The .22 Long and Extra Long – Forgotten Cartridges

The little .22LR might be the most popular round sound every year. I’m willing to bet more .22LR is sold than any other round on the market since most people buy them by the hundreds. The .22LR is the most popular of rounds, and even ole Short round still gets some love. Enough love that I can find it in Walmart. What about .22 Long, or the even more oft forgot Extra long? 

These forgotten rimfire rounds are all in the same family of cartridges, and all came to be before the end of the 1800s. The late 1800s saw a boom in rimfire rounds. The metallic cartridge came to be during and right after the civil war, and rimfire were one of the more popular choices. As the industry moved toward centerfire cartridges, the littlest of cartridges remained rimfire mostly because there wasn’t enough room to fit a centerfire fire primer in the case. 

It all starts with the parlor guns of the era and the 6mm Flobert aka the .22 BB. Eventually, this evolved into the micro-sized .22 Short. This round was used for hunting, recreation, and even self-defense in early model S&W revolvers.

As time passed, the rounds became prominent for recreation and the hunting of small game. Thus, they added heavier bullets and more powder on top of longer cases to kill bigger small game and even serve in self-defense roles.  This leads us to the two calibers in today’s discussion, the .22 Long and .22 Extra Long. 

The .22 Long 

The .22 Long evolved directly from the .22 Short. It first came to be in 1871. The original load was a 29-grain projectile on top of 5 grains of black powder. This was a 25% increase in power from the Short. The case was lengthened to .613 inches. 

The intent was for revolvers. In 1870 Rollin White’s patent for metallic cartridge revolvers expired, and everyone hopped on the train to produce metallic cartridge revolvers that loaded via the rear of the cylinder. 

Colt specifically produced the Colt Open Top Pocket Model Revolver. At this time period, the .22 Short chambered S&W Model Ones were popular everywhere. Colt wanted something different and produced this high-quality revolver in this new .22 Long cartridge. It was more powerful than the .22 Short and allowed Colt to stand out.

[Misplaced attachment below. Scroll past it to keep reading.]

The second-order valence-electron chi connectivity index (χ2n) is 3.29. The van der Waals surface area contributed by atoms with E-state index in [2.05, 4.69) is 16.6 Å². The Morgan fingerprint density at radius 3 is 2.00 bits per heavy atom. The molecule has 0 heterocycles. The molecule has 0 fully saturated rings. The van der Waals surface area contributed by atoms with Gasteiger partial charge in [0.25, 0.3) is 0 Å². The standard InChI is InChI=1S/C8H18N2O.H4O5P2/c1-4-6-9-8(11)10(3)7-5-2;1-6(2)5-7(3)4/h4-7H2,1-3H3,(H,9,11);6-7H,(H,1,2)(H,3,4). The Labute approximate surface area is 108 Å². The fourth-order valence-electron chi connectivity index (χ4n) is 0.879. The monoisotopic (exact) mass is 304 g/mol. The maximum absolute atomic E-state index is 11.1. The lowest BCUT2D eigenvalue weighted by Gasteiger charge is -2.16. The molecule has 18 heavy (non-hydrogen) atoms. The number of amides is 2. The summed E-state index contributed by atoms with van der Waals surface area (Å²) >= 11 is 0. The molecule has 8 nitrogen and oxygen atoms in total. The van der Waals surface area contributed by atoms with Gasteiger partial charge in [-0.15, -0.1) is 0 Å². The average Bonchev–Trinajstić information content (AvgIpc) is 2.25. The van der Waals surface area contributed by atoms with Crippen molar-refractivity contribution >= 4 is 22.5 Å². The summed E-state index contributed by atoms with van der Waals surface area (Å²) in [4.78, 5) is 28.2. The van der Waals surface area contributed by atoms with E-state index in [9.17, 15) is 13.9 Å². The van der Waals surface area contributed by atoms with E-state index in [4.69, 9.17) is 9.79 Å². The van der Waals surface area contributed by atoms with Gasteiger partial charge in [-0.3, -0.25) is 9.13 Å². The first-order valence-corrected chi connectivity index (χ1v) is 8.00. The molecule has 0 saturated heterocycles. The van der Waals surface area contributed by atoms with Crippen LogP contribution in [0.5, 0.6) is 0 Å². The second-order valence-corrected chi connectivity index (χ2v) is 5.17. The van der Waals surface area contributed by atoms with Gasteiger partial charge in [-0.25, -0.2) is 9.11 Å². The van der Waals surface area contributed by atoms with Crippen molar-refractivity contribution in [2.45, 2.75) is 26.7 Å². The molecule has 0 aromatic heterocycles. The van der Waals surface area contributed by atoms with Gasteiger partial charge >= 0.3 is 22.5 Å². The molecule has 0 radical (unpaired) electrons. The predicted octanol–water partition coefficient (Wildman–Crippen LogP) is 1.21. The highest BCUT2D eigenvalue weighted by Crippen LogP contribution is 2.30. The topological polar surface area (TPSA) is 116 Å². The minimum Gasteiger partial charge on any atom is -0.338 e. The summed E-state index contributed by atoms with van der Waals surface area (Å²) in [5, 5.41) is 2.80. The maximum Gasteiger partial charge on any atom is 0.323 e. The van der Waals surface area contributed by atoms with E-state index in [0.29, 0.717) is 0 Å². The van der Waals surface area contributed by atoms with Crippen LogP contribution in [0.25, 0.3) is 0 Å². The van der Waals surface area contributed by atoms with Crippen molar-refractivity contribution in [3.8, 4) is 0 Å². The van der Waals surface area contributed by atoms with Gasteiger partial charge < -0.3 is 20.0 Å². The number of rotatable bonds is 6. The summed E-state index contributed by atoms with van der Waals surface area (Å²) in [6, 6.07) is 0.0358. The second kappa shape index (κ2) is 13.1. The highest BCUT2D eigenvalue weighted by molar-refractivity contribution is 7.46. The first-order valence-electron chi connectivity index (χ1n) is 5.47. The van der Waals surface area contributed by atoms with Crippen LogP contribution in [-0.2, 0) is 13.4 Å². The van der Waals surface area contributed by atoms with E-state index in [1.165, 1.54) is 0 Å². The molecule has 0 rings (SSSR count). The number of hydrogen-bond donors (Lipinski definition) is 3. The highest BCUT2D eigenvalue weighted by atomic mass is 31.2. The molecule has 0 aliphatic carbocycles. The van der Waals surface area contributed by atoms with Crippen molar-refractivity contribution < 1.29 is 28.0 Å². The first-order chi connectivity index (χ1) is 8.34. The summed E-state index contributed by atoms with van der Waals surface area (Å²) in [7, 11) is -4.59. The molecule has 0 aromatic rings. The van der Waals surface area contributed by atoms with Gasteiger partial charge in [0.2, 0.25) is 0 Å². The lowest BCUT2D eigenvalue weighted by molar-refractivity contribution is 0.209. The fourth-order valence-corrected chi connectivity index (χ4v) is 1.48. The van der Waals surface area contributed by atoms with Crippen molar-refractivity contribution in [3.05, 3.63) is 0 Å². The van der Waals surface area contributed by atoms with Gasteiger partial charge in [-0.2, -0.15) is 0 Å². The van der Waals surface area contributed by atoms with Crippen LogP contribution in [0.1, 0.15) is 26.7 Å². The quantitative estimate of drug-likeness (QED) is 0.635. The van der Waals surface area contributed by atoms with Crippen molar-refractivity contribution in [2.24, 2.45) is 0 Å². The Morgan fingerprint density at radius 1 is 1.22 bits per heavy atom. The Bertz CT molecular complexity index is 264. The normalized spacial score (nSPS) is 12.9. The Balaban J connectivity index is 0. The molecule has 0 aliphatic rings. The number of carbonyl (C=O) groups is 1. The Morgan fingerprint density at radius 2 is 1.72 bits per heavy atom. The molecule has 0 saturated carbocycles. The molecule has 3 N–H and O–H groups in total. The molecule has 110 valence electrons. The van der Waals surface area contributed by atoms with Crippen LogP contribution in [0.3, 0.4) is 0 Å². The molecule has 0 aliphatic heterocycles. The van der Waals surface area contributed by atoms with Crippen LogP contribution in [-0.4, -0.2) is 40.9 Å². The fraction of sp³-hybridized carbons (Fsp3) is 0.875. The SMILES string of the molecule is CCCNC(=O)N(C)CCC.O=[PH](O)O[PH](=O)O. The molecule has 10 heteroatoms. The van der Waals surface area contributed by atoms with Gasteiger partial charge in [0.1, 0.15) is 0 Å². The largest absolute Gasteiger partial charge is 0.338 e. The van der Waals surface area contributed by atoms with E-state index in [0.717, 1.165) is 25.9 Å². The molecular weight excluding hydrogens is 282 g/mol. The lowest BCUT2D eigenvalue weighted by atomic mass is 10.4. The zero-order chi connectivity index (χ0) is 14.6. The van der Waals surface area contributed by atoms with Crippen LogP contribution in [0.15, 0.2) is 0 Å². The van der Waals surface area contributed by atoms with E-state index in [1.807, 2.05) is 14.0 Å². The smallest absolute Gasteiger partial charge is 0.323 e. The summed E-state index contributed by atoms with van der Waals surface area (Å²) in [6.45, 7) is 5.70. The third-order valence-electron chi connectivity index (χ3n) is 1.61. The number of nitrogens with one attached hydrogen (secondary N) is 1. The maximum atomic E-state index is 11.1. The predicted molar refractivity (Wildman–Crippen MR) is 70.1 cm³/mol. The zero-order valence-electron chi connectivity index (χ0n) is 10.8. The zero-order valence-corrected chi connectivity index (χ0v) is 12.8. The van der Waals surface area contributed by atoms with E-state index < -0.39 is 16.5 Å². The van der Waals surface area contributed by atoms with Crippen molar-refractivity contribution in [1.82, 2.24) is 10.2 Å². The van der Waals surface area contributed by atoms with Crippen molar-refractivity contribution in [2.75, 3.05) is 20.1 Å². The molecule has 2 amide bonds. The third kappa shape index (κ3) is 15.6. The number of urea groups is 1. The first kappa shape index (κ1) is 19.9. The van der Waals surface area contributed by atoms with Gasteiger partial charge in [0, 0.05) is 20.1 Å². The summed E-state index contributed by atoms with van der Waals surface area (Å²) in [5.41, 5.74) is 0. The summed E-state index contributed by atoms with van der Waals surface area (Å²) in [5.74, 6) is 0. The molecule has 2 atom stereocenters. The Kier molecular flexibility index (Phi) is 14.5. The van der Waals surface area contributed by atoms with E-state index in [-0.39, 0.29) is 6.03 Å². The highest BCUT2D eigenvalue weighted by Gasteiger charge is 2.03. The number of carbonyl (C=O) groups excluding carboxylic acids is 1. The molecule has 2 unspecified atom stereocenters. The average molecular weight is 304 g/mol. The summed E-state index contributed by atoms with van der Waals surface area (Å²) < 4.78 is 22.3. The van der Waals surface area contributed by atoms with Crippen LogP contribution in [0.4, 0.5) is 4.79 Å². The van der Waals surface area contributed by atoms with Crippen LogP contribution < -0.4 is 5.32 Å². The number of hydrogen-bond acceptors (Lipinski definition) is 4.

It wasn’t long until the cartridge made its way into rifles that it became quite popular. For nearly 10 years, it ruled the roost for those looking to dispatch squirrels and rabbits, or to have a convenient carry piece for self-defense. 

The .22 Extra Long 

In 1880 the rimfire arms race continued, and the .22 Extra Long found its way into existence. It was an immediate hit. Remington, S&W, Stevens, and Winchester all produced rifles in this new, feisty rimfire round. Shooters got a case that was .75 inches with 6 grains of black powder and a 40-grain projectile. It tossed the round at 1,050 feet per second. Hunters and riflemen got a nice heavy round for hitting larger animals at greater range. You weren’t deer hunting with an Extra Long, but many a coyote and rabbit likely met their end at the end of a .22 Extra Long. 

While it seemed like a good cartridge, it had some accuracy issues, and by 1887, the new Long Rifle round unseated it. Well, not at first. Admittedly once smokeless powder took over the more accurate LR round proved to be just as capable as the .22 Extra long with a shorter case and higher accuracy. 

The Sweet Spot 

The .22LR found the sweet spot for rimfire, .22 caliber cartridges. Its popularity has exploded to the point where another rimfire round will be unlikely to unseat it. However, its good to know where we came from, and rounds like the .22 Long and .22 Extra Long got us the Long Rifle round, and for that, they deserve a little credit. 

Travis Pike
Travis Pike is a former Marine Machine gunner who served with 2nd Bn 2nd Marines for 5 years. He deployed in 2009 to Afghanistan and again in 2011 with the 22nd MEU(SOC) during a record setting 11 months at sea. He’s trained with the Romanian Army, the Spanish Marines, the Emirate Marines and the Afghan National Army. He serves as an NRA certified pistol instructor and teaches concealed carry classes.